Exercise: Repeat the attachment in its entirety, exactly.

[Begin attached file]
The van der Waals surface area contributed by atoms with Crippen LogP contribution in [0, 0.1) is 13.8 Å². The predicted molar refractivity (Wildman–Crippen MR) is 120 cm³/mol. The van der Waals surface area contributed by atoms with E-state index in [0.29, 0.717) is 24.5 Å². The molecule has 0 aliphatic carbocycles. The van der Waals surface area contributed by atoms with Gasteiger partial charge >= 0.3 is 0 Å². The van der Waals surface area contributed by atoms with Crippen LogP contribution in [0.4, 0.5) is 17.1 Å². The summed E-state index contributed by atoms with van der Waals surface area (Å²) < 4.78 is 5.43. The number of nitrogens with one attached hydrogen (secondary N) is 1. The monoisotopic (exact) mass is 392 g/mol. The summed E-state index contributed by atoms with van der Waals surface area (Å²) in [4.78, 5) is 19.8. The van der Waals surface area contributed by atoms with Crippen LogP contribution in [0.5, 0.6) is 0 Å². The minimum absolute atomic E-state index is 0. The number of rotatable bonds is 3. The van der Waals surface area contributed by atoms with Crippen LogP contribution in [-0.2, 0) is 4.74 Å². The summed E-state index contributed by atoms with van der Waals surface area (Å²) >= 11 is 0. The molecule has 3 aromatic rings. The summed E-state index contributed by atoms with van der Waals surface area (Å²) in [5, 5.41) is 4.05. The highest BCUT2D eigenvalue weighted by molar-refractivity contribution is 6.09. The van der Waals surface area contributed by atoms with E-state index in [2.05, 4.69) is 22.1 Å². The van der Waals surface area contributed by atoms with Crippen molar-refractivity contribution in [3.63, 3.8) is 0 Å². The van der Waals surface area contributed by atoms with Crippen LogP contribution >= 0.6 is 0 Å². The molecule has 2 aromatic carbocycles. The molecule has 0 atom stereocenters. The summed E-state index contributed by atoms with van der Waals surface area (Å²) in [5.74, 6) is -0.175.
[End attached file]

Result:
The van der Waals surface area contributed by atoms with Crippen LogP contribution in [0, 0.1) is 13.8 Å². The predicted molar refractivity (Wildman–Crippen MR) is 120 cm³/mol. The van der Waals surface area contributed by atoms with E-state index in [0.29, 0.717) is 24.5 Å². The molecule has 0 aliphatic carbocycles. The van der Waals surface area contributed by atoms with Gasteiger partial charge >= 0.3 is 0 Å². The van der Waals surface area contributed by atoms with Crippen LogP contribution in [0.4, 0.5) is 17.1 Å². The summed E-state index contributed by atoms with van der Waals surface area (Å²) < 4.78 is 5.43. The number of nitrogens with one attached hydrogen (secondary N) is 1. The monoisotopic (exact) mass is 392 g/mol. The summed E-state index contributed by atoms with van der Waals surface area (Å²) in [4.78, 5) is 19.8. The van der Waals surface area contributed by atoms with Crippen LogP contribution in [0.5, 0.6) is 0 Å². The minimum absolute atomic E-state index is 0. The number of rotatable bonds is 3. The van der Waals surface area contributed by atoms with Crippen LogP contribution in [-0.2, 0) is 4.74 Å². The summed E-state index contributed by atoms with van der Waals surface area (Å²) >= 11 is 0. The molecule has 3 aromatic rings. The summed E-state index contributed by atoms with van der Waals surface area (Å²) in [5, 5.41) is 4.05. The highest BCUT2D eigenvalue weighted by molar-refractivity contribution is 6.09. The van der Waals surface area contributed by atoms with E-state index in [2.05, 4.69) is 22.1 Å². The van der Waals surface area contributed by atoms with Crippen molar-refractivity contribution in [3.63, 3.8) is 0 Å². The van der Waals surface area contributed by atoms with Crippen LogP contribution >= 0.6 is 0 Å². The molecule has 2 aromatic carbocycles. The molecule has 0 atom stereocenters. The summed E-state index contributed by atoms with van der Waals surface area (Å²) in [5.74, 6) is -0.175.